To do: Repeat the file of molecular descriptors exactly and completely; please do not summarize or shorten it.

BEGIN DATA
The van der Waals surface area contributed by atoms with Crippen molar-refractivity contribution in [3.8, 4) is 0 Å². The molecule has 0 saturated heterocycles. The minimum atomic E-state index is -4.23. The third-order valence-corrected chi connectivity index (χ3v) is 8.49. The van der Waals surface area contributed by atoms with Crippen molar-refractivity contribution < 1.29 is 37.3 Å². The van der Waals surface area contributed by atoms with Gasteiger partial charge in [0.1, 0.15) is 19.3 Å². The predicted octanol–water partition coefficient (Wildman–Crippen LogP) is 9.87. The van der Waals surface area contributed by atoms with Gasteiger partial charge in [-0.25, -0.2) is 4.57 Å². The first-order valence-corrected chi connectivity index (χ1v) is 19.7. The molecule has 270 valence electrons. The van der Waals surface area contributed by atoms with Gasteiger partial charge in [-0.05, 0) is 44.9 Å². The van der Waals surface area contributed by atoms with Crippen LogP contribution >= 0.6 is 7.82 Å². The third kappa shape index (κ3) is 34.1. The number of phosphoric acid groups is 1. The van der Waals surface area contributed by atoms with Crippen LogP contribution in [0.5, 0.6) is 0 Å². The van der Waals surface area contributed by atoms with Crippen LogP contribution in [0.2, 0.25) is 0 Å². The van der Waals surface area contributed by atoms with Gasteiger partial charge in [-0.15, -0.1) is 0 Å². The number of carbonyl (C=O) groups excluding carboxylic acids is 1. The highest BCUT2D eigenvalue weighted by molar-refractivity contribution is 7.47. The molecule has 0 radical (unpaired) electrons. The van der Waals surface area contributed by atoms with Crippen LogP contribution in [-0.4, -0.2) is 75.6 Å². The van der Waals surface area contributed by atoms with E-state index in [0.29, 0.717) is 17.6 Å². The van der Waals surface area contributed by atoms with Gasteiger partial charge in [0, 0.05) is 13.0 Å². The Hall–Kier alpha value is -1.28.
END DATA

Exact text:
The van der Waals surface area contributed by atoms with Crippen molar-refractivity contribution in [3.8, 4) is 0 Å². The molecule has 0 saturated heterocycles. The minimum atomic E-state index is -4.23. The third-order valence-corrected chi connectivity index (χ3v) is 8.49. The van der Waals surface area contributed by atoms with Crippen molar-refractivity contribution < 1.29 is 37.3 Å². The van der Waals surface area contributed by atoms with Gasteiger partial charge in [0.1, 0.15) is 19.3 Å². The predicted octanol–water partition coefficient (Wildman–Crippen LogP) is 9.87. The van der Waals surface area contributed by atoms with Gasteiger partial charge in [-0.25, -0.2) is 4.57 Å². The first-order valence-corrected chi connectivity index (χ1v) is 19.7. The molecule has 270 valence electrons. The van der Waals surface area contributed by atoms with Gasteiger partial charge in [-0.05, 0) is 44.9 Å². The van der Waals surface area contributed by atoms with Crippen LogP contribution >= 0.6 is 7.82 Å². The third kappa shape index (κ3) is 34.1. The number of phosphoric acid groups is 1. The van der Waals surface area contributed by atoms with Crippen LogP contribution in [0.5, 0.6) is 0 Å². The van der Waals surface area contributed by atoms with Crippen LogP contribution in [0.2, 0.25) is 0 Å². The van der Waals surface area contributed by atoms with Gasteiger partial charge in [-0.15, -0.1) is 0 Å². The number of carbonyl (C=O) groups excluding carboxylic acids is 1. The highest BCUT2D eigenvalue weighted by molar-refractivity contribution is 7.47. The molecule has 0 radical (unpaired) electrons. The van der Waals surface area contributed by atoms with Crippen LogP contribution in [-0.4, -0.2) is 75.6 Å². The van der Waals surface area contributed by atoms with E-state index in [0.29, 0.717) is 17.6 Å². The van der Waals surface area contributed by atoms with Gasteiger partial charge in [0, 0.05) is 13.0 Å². The Hall–Kier alpha value is -1.28.